There was a patient here who was a northerner and could not communicate so whenever he needed something he had to wait for his relatives to come so that he will communicate his needs through them to the nurses (Participant 7).

Ghana is an Anglophone speaking country and most residents don’t speak French. Therefore, if a patient cannot speak English, it will be difficult communicating. Occasionally, foreigners who speak French and other languages and are living in Ghana visit the Hospital. Majority of the nurses commented on how language was a problem to effective therapeutic communication. Nurses complained of having patients from different tribes and countries which makes it difficult for them to communicate effectively.

There are people admitted here who speak French and as for me, I have never spoken French before so it makes it difficult for me to communicate with them. Also, because KATH is a referral point for many hospitals and clinics we admit people from mostly Nigeria and China and its quite difficult talking to those who cannot speak English, sometimes we have to resort to sign language and even that we are not good in it. There was an occassion when we had a patient from Upper West who couldn’t speak Twi so we had to resort to sign language (Participant 12).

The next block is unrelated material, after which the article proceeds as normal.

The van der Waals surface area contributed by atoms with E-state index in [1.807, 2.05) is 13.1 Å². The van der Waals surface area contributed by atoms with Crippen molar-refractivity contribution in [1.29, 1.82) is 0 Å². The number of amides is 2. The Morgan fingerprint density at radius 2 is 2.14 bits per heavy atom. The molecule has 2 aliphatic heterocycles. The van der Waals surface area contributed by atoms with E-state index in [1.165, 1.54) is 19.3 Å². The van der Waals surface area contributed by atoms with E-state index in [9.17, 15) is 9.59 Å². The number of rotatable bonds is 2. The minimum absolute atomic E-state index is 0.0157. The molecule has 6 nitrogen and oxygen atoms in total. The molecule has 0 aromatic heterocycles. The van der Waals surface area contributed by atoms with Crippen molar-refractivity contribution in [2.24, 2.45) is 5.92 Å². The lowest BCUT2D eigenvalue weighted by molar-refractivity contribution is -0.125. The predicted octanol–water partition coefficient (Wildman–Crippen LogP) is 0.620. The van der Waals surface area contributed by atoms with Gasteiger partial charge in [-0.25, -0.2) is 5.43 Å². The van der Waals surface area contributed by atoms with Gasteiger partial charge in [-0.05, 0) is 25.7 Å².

Nurse-related barriers

This category includes barriers related to attributes of the nurse. These attributes can be barriers in establishing a therapeutic nurse-patient relationship in the hospital. Six sub-themes emerged from it and they are inadequate knowledge, disease state, availability of nurses, all-knowing attitude, family interference, and dissatisfaction.

Availability of nurses

The Nurses complained that due to the small number of nurses and the workload it becomes difficult attending to all patients as and when they call.

One Nurse revealed;

Workload has been a factor, when nurses have a lot of work to do they will not have time to explain things to patients they will tell the patient ‘don’t you know I am very busy, don’t you know I am overburden’ especially with women whose threshold of managing stress is low as compared to men so that is a point (Participant 11).

Ooh! because there are few nurses at the ward sometimes you would want a nurse to attend to you but he or she might be working on another patient so in such case the nurse cannot divide him or herself into two to attend to you both. So you have to wait for quite some time and at times due to stress they end up forgetting that you called them (Participant10).

A patient stressed that;